Civility Is Alive & Well

GETTING MY COFFEE

This morning I saw a teenager exhibit some lovely behavior. She was at least 16 because we pulled into the Starbucks parking lot at the same time. I parked, gathered my things, and was headed for the door when I saw her standing there and smiling at me. She was holding the door open. I asked her,

 “Are you holding the door open for me?” She said, “Yes Sir I am.”

I thanked her, put my bag on a table and went to order my coffee. By then, another person had come in and the young lady invited us both to go ahead of her in line. I tried to resist, suggesting that she had already been courteous by holding the door for me. But, she politely insisted! I got my coffee, sat down, and then noticed her again. 

When she got her drink she saw another coffee that hadn’t been picked up. So, in a loud but sweet voice she asked, “Is this somebody’s coffee?” A hand went up and she walked it over to him. Then she looked to see if anyone else needed anything, flashed her pretty smile, and left. Wow.

Some Thoughts I Had:

1. She’s had fabulous parenting.

2. She was actively practicing her manners.

3. She was a naturally helpful person.

4. She was part of a group committed to demonstrating kindness.

5. She was filled with the fruit of the Spirit.

Could be that it was all the above, who knows? But she made a lasting impression on me. In fact, she became the topic of this blog. My other thing got bumped.

In a fast paced world where most of us are focused on our going and getting, she stood out like a shining star.

Kindness and goodness are fruit of the Spirit. Loving our neighbor means treating them at least as well as we would treat ourselves. And didn’t Jesus command his disciples to love each other as he loved them?

TO CLOSE 

Young lady, whoever you are, you are a beautiful beacon of Christ-like courtesy and kindness. Thank you for blessing my life.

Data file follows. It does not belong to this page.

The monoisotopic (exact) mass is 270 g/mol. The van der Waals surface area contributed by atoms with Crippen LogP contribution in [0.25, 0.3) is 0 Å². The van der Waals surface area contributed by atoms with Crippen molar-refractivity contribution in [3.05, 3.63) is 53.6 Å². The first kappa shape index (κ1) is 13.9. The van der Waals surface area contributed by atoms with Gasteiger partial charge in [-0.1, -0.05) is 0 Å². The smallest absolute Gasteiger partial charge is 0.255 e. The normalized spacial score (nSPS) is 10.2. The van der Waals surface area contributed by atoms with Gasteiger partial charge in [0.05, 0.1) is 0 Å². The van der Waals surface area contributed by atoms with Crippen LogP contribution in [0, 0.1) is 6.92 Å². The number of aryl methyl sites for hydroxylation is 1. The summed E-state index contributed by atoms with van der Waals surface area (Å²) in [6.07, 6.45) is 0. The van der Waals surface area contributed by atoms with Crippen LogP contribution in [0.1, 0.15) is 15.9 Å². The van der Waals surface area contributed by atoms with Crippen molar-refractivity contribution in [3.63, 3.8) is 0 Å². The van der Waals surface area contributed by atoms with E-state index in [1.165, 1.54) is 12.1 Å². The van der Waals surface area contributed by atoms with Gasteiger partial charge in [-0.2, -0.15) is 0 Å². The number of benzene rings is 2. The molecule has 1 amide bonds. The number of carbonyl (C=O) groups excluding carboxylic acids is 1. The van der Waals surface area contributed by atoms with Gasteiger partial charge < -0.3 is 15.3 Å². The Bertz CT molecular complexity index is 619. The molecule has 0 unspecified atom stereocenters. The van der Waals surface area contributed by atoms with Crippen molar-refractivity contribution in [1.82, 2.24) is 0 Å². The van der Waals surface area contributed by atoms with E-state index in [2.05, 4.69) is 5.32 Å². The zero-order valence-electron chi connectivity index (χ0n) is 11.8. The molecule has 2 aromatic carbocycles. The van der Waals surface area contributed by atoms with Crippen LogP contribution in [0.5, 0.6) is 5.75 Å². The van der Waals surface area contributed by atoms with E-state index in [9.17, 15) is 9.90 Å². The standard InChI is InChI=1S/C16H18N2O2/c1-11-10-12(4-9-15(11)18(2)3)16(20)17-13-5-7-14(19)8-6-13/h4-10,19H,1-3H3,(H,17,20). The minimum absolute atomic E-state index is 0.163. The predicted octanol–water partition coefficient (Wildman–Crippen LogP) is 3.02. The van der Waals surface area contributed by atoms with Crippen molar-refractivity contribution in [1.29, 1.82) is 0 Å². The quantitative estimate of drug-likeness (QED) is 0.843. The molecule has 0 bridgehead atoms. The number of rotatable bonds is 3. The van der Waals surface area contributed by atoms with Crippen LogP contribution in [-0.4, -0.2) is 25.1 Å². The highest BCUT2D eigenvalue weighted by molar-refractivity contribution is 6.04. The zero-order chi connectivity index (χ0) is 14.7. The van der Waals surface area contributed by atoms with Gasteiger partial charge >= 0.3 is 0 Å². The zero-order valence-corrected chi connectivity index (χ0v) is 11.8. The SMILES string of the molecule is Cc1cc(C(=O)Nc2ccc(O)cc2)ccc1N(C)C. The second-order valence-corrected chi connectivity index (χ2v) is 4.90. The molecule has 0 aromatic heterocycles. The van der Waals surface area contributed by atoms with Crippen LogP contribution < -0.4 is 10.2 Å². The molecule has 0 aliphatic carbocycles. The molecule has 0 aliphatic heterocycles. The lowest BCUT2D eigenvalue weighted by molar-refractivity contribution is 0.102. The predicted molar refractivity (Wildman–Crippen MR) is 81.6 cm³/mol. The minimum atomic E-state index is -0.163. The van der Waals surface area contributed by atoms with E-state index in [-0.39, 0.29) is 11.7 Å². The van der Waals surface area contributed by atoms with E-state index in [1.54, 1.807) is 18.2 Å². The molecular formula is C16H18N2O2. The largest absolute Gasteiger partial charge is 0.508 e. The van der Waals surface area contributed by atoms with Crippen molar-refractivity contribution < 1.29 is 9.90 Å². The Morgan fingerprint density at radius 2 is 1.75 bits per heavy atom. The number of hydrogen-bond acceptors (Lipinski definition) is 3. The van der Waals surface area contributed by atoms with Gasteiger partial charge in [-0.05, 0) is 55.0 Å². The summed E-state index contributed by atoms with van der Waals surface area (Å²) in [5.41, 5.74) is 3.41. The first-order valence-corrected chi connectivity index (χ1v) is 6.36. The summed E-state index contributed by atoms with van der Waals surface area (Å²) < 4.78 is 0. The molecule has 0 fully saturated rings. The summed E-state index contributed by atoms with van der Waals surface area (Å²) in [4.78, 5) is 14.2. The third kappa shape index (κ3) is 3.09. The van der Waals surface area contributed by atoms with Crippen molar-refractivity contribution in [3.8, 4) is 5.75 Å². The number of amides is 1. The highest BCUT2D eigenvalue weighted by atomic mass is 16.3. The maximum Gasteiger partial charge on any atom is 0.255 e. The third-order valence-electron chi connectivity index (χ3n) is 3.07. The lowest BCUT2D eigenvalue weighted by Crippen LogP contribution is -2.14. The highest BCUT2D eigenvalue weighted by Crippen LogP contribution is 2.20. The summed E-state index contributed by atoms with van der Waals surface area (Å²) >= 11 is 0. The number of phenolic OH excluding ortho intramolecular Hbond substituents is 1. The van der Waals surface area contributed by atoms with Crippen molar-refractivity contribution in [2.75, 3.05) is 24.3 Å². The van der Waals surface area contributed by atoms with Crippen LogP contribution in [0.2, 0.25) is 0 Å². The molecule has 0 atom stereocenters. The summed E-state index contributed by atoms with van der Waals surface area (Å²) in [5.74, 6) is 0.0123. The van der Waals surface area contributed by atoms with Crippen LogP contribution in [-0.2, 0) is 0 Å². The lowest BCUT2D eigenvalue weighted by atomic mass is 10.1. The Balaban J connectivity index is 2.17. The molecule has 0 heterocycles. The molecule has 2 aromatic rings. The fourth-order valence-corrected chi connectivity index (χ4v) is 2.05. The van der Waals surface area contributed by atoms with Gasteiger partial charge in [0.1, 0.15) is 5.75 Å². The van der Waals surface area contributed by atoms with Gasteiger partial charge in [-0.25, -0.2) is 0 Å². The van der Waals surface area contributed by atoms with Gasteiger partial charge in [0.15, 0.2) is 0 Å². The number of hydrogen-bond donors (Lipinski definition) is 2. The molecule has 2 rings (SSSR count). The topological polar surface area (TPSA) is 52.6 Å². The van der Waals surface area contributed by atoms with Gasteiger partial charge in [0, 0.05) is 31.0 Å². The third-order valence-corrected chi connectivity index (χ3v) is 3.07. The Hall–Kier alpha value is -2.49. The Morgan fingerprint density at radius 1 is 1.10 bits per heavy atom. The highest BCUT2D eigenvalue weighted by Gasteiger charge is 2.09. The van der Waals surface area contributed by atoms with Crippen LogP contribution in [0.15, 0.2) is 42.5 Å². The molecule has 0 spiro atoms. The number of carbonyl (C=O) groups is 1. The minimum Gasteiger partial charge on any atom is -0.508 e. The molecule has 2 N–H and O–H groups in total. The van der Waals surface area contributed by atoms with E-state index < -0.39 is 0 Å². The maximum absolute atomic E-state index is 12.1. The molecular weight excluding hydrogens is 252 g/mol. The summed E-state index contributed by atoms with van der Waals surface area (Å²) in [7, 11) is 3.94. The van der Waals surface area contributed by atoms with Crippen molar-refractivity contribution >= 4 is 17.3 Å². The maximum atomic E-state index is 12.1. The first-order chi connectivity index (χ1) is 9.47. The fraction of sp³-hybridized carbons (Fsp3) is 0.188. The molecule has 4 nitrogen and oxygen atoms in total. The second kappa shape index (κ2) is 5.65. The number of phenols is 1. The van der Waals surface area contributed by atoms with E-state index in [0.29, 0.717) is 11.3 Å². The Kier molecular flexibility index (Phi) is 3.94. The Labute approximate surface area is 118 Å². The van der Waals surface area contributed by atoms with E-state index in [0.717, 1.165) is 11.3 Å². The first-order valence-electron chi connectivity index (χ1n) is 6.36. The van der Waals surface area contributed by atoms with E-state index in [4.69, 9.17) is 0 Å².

Civility isn’t dead, it’s alive and well and offered by a teenage girl at a Starbucks .

Shalom 

I Love Pets!

AN UPDATE

This is an important update, almost a retraction, but not quite.

Yesterday morning in 2nd service I was in the middle of my message, just droning on and on as is my way, when I commented about pet ownership. It wasn’t favorable.

Now I’m under siege from those who love their pets and are wondering how they ended in a church with a Minister who hates pets. They will probably call for my resignation or a show of no confidence. Pet owners are serious people. 

FOR THE RECORD

I don’t dislike pets, I’m not a hater. Over the years the following hairy little critters have shared our space:

  • a Golden Retriever named Mitzi 
  • a Dachshund named Spot
  • Shatera the cat
  • Peaches the cat
  • Newman the cat
  • Merlin the Cat 
  • Various unnamed fish in a bowl
  • Fritz the parakeet (that may not have been his name)
  • a hamster named Fluff Ball or something 

Our years of pet ownership spans 1979 to 2017 or 38 happy, wonderful, fun filled years.

Happy Wonderful and Fun

But now, we are pet free. My wife would like another dog, and maybe another cat. We had a cat named Merlin (see picture below) who we donated to our son when we were selling our home.